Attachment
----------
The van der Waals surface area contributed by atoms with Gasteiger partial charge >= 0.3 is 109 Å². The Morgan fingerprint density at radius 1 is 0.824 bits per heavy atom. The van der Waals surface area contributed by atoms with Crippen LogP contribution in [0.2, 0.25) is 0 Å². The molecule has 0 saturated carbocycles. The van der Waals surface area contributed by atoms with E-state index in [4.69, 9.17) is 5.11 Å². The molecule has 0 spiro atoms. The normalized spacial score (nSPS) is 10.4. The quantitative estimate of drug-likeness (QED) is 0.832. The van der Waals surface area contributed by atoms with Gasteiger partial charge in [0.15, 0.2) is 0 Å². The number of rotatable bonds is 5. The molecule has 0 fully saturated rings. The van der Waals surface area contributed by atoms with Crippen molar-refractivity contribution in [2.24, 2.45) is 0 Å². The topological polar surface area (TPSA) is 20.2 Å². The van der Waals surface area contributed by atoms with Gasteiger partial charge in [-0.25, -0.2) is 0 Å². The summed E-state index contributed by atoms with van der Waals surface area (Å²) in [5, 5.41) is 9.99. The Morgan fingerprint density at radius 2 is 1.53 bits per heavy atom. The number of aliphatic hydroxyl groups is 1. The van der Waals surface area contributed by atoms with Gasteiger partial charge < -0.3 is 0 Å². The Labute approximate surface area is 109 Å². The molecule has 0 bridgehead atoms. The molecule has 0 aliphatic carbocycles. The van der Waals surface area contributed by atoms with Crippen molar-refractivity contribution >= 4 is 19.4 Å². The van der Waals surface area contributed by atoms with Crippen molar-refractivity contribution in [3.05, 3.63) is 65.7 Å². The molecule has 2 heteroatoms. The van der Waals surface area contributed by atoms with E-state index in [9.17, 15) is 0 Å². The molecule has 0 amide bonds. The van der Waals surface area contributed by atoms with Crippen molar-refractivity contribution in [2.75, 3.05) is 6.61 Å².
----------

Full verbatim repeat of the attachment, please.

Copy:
The van der Waals surface area contributed by atoms with Gasteiger partial charge >= 0.3 is 109 Å². The Morgan fingerprint density at radius 1 is 0.824 bits per heavy atom. The van der Waals surface area contributed by atoms with Crippen LogP contribution in [0.2, 0.25) is 0 Å². The molecule has 0 saturated carbocycles. The van der Waals surface area contributed by atoms with E-state index in [4.69, 9.17) is 5.11 Å². The molecule has 0 spiro atoms. The normalized spacial score (nSPS) is 10.4. The quantitative estimate of drug-likeness (QED) is 0.832. The van der Waals surface area contributed by atoms with Gasteiger partial charge in [0.15, 0.2) is 0 Å². The number of rotatable bonds is 5. The molecule has 0 fully saturated rings. The van der Waals surface area contributed by atoms with Crippen molar-refractivity contribution in [2.24, 2.45) is 0 Å². The topological polar surface area (TPSA) is 20.2 Å². The van der Waals surface area contributed by atoms with Gasteiger partial charge in [-0.25, -0.2) is 0 Å². The summed E-state index contributed by atoms with van der Waals surface area (Å²) in [5, 5.41) is 9.99. The Morgan fingerprint density at radius 2 is 1.53 bits per heavy atom. The number of aliphatic hydroxyl groups is 1. The van der Waals surface area contributed by atoms with Gasteiger partial charge < -0.3 is 0 Å². The Labute approximate surface area is 109 Å². The molecule has 0 bridgehead atoms. The molecule has 0 aliphatic carbocycles. The van der Waals surface area contributed by atoms with Crippen molar-refractivity contribution >= 4 is 19.4 Å². The van der Waals surface area contributed by atoms with Crippen molar-refractivity contribution in [3.05, 3.63) is 65.7 Å². The molecule has 2 heteroatoms. The van der Waals surface area contributed by atoms with E-state index in [9.17, 15) is 0 Å². The molecule has 0 amide bonds. The van der Waals surface area contributed by atoms with Crippen molar-refractivity contribution in [2.75, 3.05) is 6.61 Å².